Hey there, time traveller!
This article was published 28/9/2011 (2004 days ago), so information in it may no longer be current.
Just when you thought you had seen it all when it comes to the 1919 Winnipeg General Strike, new, unpublished photographs have been uncovered at the Manitoba Archives.
In preparing his 25-minute documentary Mike's Bloody Saturday, which will debut at an outdoor screening in the city hall courtyard Saturday evening, writer-producer Danny Schur was hunting down a picture he believed showed a mortally wounded Ukrainian-Canadian Mike Sokolowski being carried away after being shot during a violent confrontation between strikers and police on June 21, 1919.
Schur still hasn't found that photograph, but in the search of the province's archives in July, he discovered a cache of 12 new ones that offer new perspectives on Bloody Saturday, the culmination of one of the most defining events in the city's history.
"The photos are definitely interesting and significant," says Nolan Reilly, a University of Winnipeg Canadian history professor who has hosted general-strike walking tours since 1985. "They paint a fuller picture."
Schur is something of an accidental strike historian. The Riverview resident wrote and produced Strike! The Musical in 2005, authored a strike radio play that aired on CBC in 2007, has led strike walking tours since 2004 and most recently co-wrote the screenplay for a feature film on the subject that he hopes will shoot in Manitoba next year.
He's not the only one fascinated by this contentious chapter of Winnipeg's past. The locally produced documentary Bloody Saturday by Andy Blicq aired on CBC-TV in 2007 and the book When the State Trembled by Brandon's Reinhold Kramer and Tom Mitchell was published in 2010.
Schur spotted the purported Sokolowski photo in Carleton University student David Miller's 1969 master's thesis about the general strike. Miller's research around the strike's 50th anniversary flushed out most of the known visuals from the cameras of freelance photographers L.B. Foote -- best known for the iconic shot of the leaning streetcar -- and William Wilson. There were 69 photos catalogued at the Manitoba Archives when Schur engaged archivist Rachel Mills to help him locate the wayward photo.
It was Mills who noticed that the general strike photo archive on the computer actually numbered 72. She went into the vault to investigate the discrepancy and returned with several folders filled with photos.
"I don't think we've found what we needed but I think you will be very surprised by these," Mills told Schur.
"She opens up the folder -- my hair stands on end just talking about it -- and there are originals from 1919," says Schur.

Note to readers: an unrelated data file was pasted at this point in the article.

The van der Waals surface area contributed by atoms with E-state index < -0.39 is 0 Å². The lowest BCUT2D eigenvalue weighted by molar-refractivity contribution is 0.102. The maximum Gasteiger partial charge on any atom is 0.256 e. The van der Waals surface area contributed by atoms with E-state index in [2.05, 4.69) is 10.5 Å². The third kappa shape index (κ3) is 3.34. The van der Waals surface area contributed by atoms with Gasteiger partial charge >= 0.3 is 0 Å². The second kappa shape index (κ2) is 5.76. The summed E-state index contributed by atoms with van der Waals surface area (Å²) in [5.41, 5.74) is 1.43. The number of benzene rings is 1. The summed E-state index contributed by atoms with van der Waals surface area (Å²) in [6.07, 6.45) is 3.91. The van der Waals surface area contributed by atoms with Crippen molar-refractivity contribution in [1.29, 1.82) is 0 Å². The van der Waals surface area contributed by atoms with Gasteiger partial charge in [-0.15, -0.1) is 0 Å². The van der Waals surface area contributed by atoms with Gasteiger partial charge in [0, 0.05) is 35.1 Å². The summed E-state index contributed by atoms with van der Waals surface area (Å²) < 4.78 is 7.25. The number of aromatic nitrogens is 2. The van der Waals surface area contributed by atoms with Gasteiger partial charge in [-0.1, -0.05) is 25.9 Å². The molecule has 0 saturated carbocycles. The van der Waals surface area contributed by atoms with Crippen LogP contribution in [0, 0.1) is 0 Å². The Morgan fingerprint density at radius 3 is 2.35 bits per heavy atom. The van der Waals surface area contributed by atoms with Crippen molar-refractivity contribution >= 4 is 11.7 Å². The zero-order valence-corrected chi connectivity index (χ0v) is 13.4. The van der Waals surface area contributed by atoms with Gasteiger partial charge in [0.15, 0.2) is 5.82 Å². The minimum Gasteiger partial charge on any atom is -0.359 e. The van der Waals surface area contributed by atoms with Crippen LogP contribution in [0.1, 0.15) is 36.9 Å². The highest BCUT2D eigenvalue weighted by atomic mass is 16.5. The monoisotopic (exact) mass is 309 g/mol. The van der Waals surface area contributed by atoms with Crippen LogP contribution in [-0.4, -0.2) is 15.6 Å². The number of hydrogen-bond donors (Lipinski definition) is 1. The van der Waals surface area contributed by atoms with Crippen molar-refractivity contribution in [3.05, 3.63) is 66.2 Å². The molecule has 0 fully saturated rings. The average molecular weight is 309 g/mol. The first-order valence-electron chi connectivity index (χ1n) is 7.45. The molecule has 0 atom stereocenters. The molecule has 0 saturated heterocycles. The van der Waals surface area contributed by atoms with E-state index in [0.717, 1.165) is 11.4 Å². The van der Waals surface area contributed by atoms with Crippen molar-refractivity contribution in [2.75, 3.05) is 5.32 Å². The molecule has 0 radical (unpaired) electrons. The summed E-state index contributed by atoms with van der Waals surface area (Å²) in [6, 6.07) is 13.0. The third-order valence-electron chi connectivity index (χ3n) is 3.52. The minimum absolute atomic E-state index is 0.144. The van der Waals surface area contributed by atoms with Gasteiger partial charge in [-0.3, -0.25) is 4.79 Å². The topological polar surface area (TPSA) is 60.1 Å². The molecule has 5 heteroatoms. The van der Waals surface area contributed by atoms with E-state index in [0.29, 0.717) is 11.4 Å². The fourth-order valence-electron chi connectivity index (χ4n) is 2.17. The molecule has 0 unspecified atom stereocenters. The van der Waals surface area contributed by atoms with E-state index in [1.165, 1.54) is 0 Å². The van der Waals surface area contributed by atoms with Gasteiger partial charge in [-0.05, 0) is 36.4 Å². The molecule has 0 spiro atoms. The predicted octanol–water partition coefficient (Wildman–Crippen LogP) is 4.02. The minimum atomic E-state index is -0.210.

In the folders were more Wilson photos from a completely different camera angle as well as some by an unknown photographer taken from the roof of the former Birt Saddlery building on Main Street.
"It's incredible looking at these and visualizing how terrible it must have been," says Reilly's wife, Sharon, a recently retired Manitoba Museum curator who oversaw the 75th and 90th anniversary exhibits of the general strike. "It had to have been a horrible, horrible day."
There were thousands around city hall on Bloody Saturday when Sokolowski was shot but people are still arguing about what ignited the violence. One side contends it was the attack on the streetcar by strikers that was the genesis for the armed crackdown. Pro-strikers claim that the clash was set off by the mounted-police charge on unarmed citizens at a peaceful demonstration.
The Foote shot famously depicts the streetcar being pushed over westward while a new photograph captures the streetcar been pushed eastward.
"The new photos show it wasn't tipped over but rocked, putting a lie to the idea that deadly force was warranted," Schur says.
Does it matter after all these years?
"During times of hysteria, individuals and governments deny rights in the name of civil order," says Schur. "If the price of freedom is eternal vigilance, then these pictures are messengers from Winnipeg's past declaring, 'Apathy is not an option. Educate yourselves about what went on in your backyard.' Simply put: for the good of our society, we ought to know our founding human-rights stories."
Reilly says the way people remember Canada's best-known strike is important to the way Winnipeg sees itself. People are still interested: witness the 80 members of CUPE in June he took on a strike tour that includes stops in the poverty-ridden neighbourhoods of the North End and mansion-lined Wellington Crescent.
"People on the tour always say, 'Wow, things haven't changed a lot in Winnipeg,'" says Reilly. "Some have said maybe we need another general strike."
The free public première of Mike's Bloody Saturday is set for 7 p.m. in Winnipeg's city hall courtyard, 510 Main St. Bring lawn chairs. It can also be seen on MTS Winnipeg on Demand beginning Oct. 7.